- Government announce new homelessness fund - Next Steps Accommodation Programme
- Government announces free psychological first aid training
- Milton Keynes Council publish MK Local COVID outbreak Control Plan
- Spotlight on: Winter Night Shelter MK.... Interview with Sara Millington
- Meet our CEO - Tracey McCillen
Spotlight on: Winter Night Shelter MK.... Interview with Sara Millington
As part of our new 'Spotlight' series we have spoken to Sara Millington - Communications Manager at the Winter Night Shelter MK about what they have been doing to help the homeless and vulnerable in MK during the Covid-19 pandemic.
What does the Winter Night Shelter MK do?
We aim to relieve poverty, distress and homelessness and help homeless people rebuild their lives. We provide supervised overnight accommodation and meals to homeless and vulnerable people who would otherwise be rough sleeping in Milton Keynes during the coldest months of the year (November–March).
We work in partnership with 14 churches and community centres across the city who provide their facilities as an overnight venue. We operate a daily reception cafe, and two overnight venues per night, with a total capacity of 30 bed spaces.
In addition to essential shelter our staﬀ and trained volunteers provide welfare support. We enable our guests to access drug and alcohol support services, to obtain housing advice, move on to longer-term accommodation and to ﬁnd work.
What problems areas can you currently see in MK?
MK, like any city, has its struggles with supporting and housing rough sleepers, but the problems have been magnified and multiplied by the current Coronavirus crisis. The homeless were offered rooms by MK Council, which got a roof over people's heads. However, having to endure lockdown in hotel rooms with no cooking facilities, or being temporarily housed in poor quality accommodation, has been really hard for people. Many of the support services they usually access have been closed, along with the places they would usually find refuge (libraries, the shopping centre, fast food restaurants, etc). Some of the support services are starting to open up but this has been a really difficult time for the homeless.
The economic pressures are growing. We are now starting to observe a number of large local companies making redundancies or going into administration, and are concerned about the growing level of need and potential increase in homeless over the coming weeks and months.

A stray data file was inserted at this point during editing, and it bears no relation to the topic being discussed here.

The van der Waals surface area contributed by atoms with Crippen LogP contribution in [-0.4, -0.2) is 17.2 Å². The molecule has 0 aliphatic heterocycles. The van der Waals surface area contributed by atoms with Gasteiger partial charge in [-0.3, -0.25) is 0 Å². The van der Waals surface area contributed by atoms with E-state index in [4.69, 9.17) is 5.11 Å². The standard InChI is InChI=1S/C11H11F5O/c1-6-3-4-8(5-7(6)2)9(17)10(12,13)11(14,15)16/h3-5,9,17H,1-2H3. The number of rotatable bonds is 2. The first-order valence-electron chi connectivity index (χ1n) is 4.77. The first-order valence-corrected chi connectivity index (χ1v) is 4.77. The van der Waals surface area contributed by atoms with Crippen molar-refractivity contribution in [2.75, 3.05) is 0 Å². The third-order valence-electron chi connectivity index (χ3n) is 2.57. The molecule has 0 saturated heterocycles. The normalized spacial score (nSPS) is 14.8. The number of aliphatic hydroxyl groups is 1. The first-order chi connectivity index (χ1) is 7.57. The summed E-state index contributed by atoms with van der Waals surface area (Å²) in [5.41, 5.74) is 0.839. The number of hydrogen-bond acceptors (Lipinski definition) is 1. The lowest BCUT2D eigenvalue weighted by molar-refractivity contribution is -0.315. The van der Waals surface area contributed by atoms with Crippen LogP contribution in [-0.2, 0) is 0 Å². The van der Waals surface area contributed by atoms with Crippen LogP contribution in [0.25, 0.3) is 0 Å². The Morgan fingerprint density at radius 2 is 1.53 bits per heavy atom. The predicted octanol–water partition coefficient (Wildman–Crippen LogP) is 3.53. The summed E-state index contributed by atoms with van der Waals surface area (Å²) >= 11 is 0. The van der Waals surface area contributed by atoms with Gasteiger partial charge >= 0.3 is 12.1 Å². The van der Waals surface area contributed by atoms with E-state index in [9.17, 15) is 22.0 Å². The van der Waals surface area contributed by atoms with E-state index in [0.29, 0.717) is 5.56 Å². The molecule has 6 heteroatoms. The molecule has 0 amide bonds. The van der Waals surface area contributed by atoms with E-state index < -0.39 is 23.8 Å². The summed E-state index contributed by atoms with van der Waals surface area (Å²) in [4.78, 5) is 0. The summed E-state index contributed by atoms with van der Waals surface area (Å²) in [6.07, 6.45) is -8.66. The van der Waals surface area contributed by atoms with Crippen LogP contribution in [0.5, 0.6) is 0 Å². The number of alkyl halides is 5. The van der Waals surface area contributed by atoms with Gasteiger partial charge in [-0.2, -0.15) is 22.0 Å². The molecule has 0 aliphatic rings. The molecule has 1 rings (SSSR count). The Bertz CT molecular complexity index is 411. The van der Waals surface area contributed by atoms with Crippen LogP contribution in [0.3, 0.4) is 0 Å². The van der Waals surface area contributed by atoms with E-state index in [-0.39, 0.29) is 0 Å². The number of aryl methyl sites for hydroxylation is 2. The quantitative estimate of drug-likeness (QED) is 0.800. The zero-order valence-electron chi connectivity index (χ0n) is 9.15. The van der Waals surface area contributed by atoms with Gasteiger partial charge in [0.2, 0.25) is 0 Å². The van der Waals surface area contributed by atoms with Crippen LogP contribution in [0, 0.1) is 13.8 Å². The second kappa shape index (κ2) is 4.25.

What is WNS MK doing to help resolve these issues?
Because of the pandemic we were forced to close our winter accommodation early this year, and our welfare team worked hard to urgently find each guest accommodation in which they could be safe during lockdown. We then had the challenge of ensuring their basic needs were met, as many had no income, many had lost agency jobs which fell through the net of the furlough scheme, and some no access to benefits with no way to even buy food.
We responded by organising emergency food parcels for 12 people, with contact to check on their welfare. Since then more people have been referred to us or identified by us, and we are providing food to anyone in great need with no other source of help. Our day centre, Unity Park Station, has been repurposed as a food distribution centre, and we are currently providing food parcels and reheatable nutritious meals to over 140 people per week. We are thankful for the fantastic volunteer support, cooks in the community and food donations that enable this.
Watch WNSMK video on their COVID response https://youtu.be/mCCg9GcEx_U
What do you see are the next steps?
We are concerned about the growing levels of need, and about a growing dependency of this temporary food support. As other support services have started to open up now, we are starting to scale back, having given our recipients good notice that food parcels will be coming to a close at the end of July. We're providing advice to enable people to access benefits and other support to ensure no one is left struggling to feed themselves, and are looking forward to reopening our weekly Community Club as a place for people to access support when the time is right.
We now need to plan ahead for our provision for rough sleepers this winter. We will need to work with a whole host of new restrictions and are looking at alternative models for our emergency accommodation that will be appropriate in a world with Covid-19. There is a lot to do behind the scenes right now!
What are the benefits of being a Recognised Partner with MKHP?
We really value being a Recognised Partner of MKHP because it provides a supportive network of contacts in the sector, and a valuable source of information. It brings together partner organisations who are working with the homeless and vulnerable to enable us to discuss what is happening and ensure we complement and don't unnecessarily duplicate our efforts. It is also a mouthpiece for the whole sector in MK, and we are stronger when we work together.